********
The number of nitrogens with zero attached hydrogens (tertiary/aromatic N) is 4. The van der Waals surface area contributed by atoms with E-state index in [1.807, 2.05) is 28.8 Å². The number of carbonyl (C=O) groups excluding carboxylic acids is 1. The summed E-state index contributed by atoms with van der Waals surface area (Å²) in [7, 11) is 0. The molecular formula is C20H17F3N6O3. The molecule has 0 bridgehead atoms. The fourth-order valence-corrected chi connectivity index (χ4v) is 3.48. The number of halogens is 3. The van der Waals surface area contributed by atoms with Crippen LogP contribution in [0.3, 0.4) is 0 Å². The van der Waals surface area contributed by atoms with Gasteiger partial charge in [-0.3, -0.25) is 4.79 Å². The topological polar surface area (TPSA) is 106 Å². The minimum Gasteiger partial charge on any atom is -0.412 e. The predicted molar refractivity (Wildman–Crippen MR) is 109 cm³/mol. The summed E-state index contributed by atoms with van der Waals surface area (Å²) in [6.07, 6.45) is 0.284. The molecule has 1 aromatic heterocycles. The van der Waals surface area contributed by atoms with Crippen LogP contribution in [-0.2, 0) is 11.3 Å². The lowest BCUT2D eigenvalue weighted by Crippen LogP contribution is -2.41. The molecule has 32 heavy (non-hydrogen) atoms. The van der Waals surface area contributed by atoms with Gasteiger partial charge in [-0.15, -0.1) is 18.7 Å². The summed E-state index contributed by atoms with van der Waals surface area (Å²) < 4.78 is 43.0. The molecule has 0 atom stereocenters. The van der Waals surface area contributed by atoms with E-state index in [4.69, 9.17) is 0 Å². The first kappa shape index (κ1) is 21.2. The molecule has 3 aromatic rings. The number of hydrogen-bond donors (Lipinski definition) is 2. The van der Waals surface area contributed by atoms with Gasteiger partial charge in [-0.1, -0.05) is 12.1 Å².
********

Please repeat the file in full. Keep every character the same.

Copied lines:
The number of nitrogens with zero attached hydrogens (tertiary/aromatic N) is 4. The van der Waals surface area contributed by atoms with E-state index in [1.807, 2.05) is 28.8 Å². The number of carbonyl (C=O) groups excluding carboxylic acids is 1. The summed E-state index contributed by atoms with van der Waals surface area (Å²) in [7, 11) is 0. The molecular formula is C20H17F3N6O3. The molecule has 0 bridgehead atoms. The fourth-order valence-corrected chi connectivity index (χ4v) is 3.48. The number of halogens is 3. The van der Waals surface area contributed by atoms with Crippen LogP contribution in [0.3, 0.4) is 0 Å². The van der Waals surface area contributed by atoms with Gasteiger partial charge in [-0.3, -0.25) is 4.79 Å². The topological polar surface area (TPSA) is 106 Å². The minimum Gasteiger partial charge on any atom is -0.412 e. The predicted molar refractivity (Wildman–Crippen MR) is 109 cm³/mol. The summed E-state index contributed by atoms with van der Waals surface area (Å²) in [6.07, 6.45) is 0.284. The molecule has 1 aromatic heterocycles. The van der Waals surface area contributed by atoms with Crippen LogP contribution in [-0.2, 0) is 11.3 Å². The lowest BCUT2D eigenvalue weighted by Crippen LogP contribution is -2.41. The molecule has 32 heavy (non-hydrogen) atoms. The van der Waals surface area contributed by atoms with Gasteiger partial charge in [-0.15, -0.1) is 18.7 Å². The summed E-state index contributed by atoms with van der Waals surface area (Å²) < 4.78 is 43.0. The molecule has 0 atom stereocenters. The van der Waals surface area contributed by atoms with E-state index in [4.69, 9.17) is 0 Å². The first kappa shape index (κ1) is 21.2. The molecule has 3 aromatic rings. The number of hydrogen-bond donors (Lipinski definition) is 2. The van der Waals surface area contributed by atoms with Gasteiger partial charge in [-0.1, -0.05) is 12.1 Å².